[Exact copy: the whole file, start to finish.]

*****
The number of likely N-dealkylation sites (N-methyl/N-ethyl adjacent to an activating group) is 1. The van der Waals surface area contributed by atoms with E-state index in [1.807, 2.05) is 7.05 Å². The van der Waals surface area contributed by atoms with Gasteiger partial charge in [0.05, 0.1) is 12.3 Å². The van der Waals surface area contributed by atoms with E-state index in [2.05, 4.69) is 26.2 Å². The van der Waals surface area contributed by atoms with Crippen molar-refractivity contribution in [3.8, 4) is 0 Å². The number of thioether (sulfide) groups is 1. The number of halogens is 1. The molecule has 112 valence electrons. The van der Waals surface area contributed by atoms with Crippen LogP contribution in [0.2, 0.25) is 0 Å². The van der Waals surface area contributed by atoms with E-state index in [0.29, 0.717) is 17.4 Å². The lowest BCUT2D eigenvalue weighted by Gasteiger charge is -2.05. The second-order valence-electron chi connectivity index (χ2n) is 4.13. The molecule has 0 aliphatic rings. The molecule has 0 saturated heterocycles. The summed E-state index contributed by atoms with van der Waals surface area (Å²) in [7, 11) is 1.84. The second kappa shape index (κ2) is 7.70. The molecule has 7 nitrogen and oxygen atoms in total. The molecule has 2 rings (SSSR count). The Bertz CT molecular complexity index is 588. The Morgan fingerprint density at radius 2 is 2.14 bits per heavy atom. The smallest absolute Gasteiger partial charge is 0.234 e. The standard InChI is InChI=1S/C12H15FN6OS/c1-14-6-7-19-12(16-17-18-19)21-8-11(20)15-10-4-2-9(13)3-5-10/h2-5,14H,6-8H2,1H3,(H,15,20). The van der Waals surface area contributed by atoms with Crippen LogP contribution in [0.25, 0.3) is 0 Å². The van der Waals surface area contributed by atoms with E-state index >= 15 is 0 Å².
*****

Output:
The number of likely N-dealkylation sites (N-methyl/N-ethyl adjacent to an activating group) is 1. The van der Waals surface area contributed by atoms with E-state index in [1.807, 2.05) is 7.05 Å². The van der Waals surface area contributed by atoms with Gasteiger partial charge in [0.05, 0.1) is 12.3 Å². The van der Waals surface area contributed by atoms with E-state index in [2.05, 4.69) is 26.2 Å². The van der Waals surface area contributed by atoms with Crippen molar-refractivity contribution in [3.8, 4) is 0 Å². The number of thioether (sulfide) groups is 1. The number of halogens is 1. The molecule has 112 valence electrons. The van der Waals surface area contributed by atoms with Crippen LogP contribution in [0.2, 0.25) is 0 Å². The van der Waals surface area contributed by atoms with E-state index in [0.29, 0.717) is 17.4 Å². The lowest BCUT2D eigenvalue weighted by Gasteiger charge is -2.05. The second-order valence-electron chi connectivity index (χ2n) is 4.13. The molecule has 0 aliphatic rings. The molecule has 0 saturated heterocycles. The summed E-state index contributed by atoms with van der Waals surface area (Å²) in [7, 11) is 1.84. The second kappa shape index (κ2) is 7.70. The molecule has 7 nitrogen and oxygen atoms in total. The molecule has 2 rings (SSSR count). The Bertz CT molecular complexity index is 588. The Morgan fingerprint density at radius 2 is 2.14 bits per heavy atom. The smallest absolute Gasteiger partial charge is 0.234 e. The standard InChI is InChI=1S/C12H15FN6OS/c1-14-6-7-19-12(16-17-18-19)21-8-11(20)15-10-4-2-9(13)3-5-10/h2-5,14H,6-8H2,1H3,(H,15,20). The van der Waals surface area contributed by atoms with Crippen LogP contribution in [0.25, 0.3) is 0 Å². The van der Waals surface area contributed by atoms with E-state index >= 15 is 0 Å².